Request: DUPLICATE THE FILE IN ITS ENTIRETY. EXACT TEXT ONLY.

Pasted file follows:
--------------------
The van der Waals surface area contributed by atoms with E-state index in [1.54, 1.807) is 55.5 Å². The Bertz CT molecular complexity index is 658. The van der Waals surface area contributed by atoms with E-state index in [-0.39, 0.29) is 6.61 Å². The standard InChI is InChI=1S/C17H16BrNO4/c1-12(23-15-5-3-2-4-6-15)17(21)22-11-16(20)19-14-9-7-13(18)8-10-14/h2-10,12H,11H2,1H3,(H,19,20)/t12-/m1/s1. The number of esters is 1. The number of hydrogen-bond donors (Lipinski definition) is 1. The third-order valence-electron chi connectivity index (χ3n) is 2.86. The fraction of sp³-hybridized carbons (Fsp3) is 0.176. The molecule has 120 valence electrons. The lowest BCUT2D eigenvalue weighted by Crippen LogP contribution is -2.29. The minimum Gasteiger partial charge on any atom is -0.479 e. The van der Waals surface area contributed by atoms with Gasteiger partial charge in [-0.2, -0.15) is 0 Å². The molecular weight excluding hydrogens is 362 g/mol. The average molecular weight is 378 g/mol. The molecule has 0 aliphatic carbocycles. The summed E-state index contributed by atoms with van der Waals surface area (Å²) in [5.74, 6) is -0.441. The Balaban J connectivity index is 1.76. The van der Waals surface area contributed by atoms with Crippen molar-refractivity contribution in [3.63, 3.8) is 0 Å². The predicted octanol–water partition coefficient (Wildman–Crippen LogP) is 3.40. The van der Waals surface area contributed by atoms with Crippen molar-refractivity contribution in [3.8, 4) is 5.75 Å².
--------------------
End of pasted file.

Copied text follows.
The van der Waals surface area contributed by atoms with E-state index in [1.54, 1.807) is 55.5 Å². The Bertz CT molecular complexity index is 658. The van der Waals surface area contributed by atoms with E-state index in [-0.39, 0.29) is 6.61 Å². The standard InChI is InChI=1S/C17H16BrNO4/c1-12(23-15-5-3-2-4-6-15)17(21)22-11-16(20)19-14-9-7-13(18)8-10-14/h2-10,12H,11H2,1H3,(H,19,20)/t12-/m1/s1. The number of esters is 1. The number of hydrogen-bond donors (Lipinski definition) is 1. The third-order valence-electron chi connectivity index (χ3n) is 2.86. The fraction of sp³-hybridized carbons (Fsp3) is 0.176. The molecule has 120 valence electrons. The lowest BCUT2D eigenvalue weighted by Crippen LogP contribution is -2.29. The minimum Gasteiger partial charge on any atom is -0.479 e. The van der Waals surface area contributed by atoms with Gasteiger partial charge in [-0.2, -0.15) is 0 Å². The molecular weight excluding hydrogens is 362 g/mol. The average molecular weight is 378 g/mol. The molecule has 0 aliphatic carbocycles. The summed E-state index contributed by atoms with van der Waals surface area (Å²) in [5.74, 6) is -0.441. The Balaban J connectivity index is 1.76. The van der Waals surface area contributed by atoms with Crippen molar-refractivity contribution in [3.63, 3.8) is 0 Å². The predicted octanol–water partition coefficient (Wildman–Crippen LogP) is 3.40. The van der Waals surface area contributed by atoms with Crippen molar-refractivity contribution in [3.8, 4) is 5.75 Å².